What’s the Best Place to Gather Reviews for Your Company?Positive reviews are definitely helpful when it comes to getting new business. People want to see that other people have had a good experience with your company, and that’s certainly a reasonable thing for them to want.
But where should you direct your happy customers to leave those precious reviews? Yelp? Google Places, in the hopes of boosting your local SEO? Or somewhere else entirely?
Recently I wrote an article on The Blogging Painters website where I cautioned business owners to avoid paying sites like Yelp. It’s not cost-effective and it simply “feeds the beast” by paying people who are in the business of making life harder for business owners. Contractor marketing specialist Darren Slaughter of DarrenSlaughter.com weighed in with the notion that reviews should be warehoused on your own site. He provided some great reasons for this.
When contractors ask clients to go to Yelp or any other review repository they do a couple of things:
1. They give away the rights to that review. Once you post it on Yelp it becomes their content, so even if you copy and paste it on your site it’s now duplicate content.
2. You make Mrs. Jones go AWAY from your site to read what people are saying about you, when all your hard work should move people TO your site.
3. You open yourself up to gaming by the review sites. Yelp is notorious for reaching out to companies with negative reviews and selling them ad packages that in essence “move down” the offending review.
Reviews matter. They matter a great deal. So instead of asking clients or customers to go to another site where you are simply a digital sharecropper, own the message and put the reviews on your own site. Label the page “reviews.”
This was all excellent advice. (Incidentally you use “reviews,” and not “testimonials,” Darren explained, so that you came up first when someone searches [your company] reviews.)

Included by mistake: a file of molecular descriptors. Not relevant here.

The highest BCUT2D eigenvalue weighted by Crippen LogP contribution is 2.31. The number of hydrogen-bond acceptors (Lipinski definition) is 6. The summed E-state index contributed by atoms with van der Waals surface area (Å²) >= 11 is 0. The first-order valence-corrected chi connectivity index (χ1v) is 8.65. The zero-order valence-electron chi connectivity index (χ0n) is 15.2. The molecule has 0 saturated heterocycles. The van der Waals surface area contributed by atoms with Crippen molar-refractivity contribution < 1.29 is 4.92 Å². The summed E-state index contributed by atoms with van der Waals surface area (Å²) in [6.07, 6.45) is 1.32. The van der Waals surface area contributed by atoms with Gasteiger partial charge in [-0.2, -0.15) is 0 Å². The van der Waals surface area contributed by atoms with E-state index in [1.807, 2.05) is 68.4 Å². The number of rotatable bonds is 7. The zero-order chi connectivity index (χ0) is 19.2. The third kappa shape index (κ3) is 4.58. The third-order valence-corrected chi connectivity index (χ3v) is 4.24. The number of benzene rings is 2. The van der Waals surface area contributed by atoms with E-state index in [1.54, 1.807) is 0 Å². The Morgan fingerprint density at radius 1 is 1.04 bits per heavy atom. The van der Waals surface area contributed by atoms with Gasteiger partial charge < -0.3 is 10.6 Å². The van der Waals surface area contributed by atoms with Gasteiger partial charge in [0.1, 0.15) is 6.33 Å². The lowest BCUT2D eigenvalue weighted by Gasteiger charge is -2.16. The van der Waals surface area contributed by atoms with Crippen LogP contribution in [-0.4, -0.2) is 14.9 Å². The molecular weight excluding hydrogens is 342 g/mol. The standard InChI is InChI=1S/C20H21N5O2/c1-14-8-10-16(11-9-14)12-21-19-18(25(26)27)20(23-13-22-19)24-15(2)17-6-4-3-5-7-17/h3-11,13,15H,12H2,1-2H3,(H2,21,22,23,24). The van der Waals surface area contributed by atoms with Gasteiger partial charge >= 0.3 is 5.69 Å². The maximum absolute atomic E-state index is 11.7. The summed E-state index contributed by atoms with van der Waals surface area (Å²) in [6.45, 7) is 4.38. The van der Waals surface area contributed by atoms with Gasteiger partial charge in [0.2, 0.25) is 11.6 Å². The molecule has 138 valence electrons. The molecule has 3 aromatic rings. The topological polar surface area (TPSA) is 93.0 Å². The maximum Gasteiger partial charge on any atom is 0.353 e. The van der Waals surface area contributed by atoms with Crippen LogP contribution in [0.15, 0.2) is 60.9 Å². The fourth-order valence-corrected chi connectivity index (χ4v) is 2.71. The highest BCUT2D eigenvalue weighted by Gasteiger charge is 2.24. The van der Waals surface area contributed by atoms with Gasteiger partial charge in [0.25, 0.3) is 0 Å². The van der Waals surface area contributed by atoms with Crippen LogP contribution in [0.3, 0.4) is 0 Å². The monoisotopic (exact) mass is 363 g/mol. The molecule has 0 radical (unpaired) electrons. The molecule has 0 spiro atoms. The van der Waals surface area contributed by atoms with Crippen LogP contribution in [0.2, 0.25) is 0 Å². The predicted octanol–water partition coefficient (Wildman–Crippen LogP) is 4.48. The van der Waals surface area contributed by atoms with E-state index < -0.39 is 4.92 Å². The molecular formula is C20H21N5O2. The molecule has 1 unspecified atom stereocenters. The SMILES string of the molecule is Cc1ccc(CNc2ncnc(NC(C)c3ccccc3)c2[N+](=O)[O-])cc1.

Warehousing reviews on your own website kills a lot of problems with gathering reviews. You won’t see any “disappeared” 5 and 4 star reviews. 3 stars or less? You can contact the customer to work out any issues and you don’t have to show the review at all unless you’re deliberately trying to demonstrate how great you are at customer service. Indeed, “bad reviews” just become customer service complaints the old fashioned way, rather than becoming something that can destroy your entire business.
But what about local SEO, which takes third party review sites into account? Won’t you miss out by warehousing the reviews on your own site?
I don’t think so. First of all, some people will go to third-party review sites no matter what you ask them to do. Maybe they take pride in contributing to those sites. Maybe they want to help you out there. Maybe they just do it out of habit.
Second, reviews only help local SEO if they are saying nice things. So if you’re seeing all of your good reviews get filtered while the 1-star spam reviews stay right where they are you’re not getting much benefit from those third party sites at all.
Third, third party review sites are only a small part of a greater algorithmic puzzle. There are other factors that Google uses to determine local SEO placement. You can build citations, for example. You can post pictures on Google Places. You can optimize your own site and build up a web presence everywhere. All of these things help local SEO without relying on reviews.
Finally, the benefits of controlling your own reviews simply outweigh the benefits of sending people to Google Places or Yelp. It gives you control over your own reputation while acting as a closing tool on your website, and both of these things are very good things indeed.
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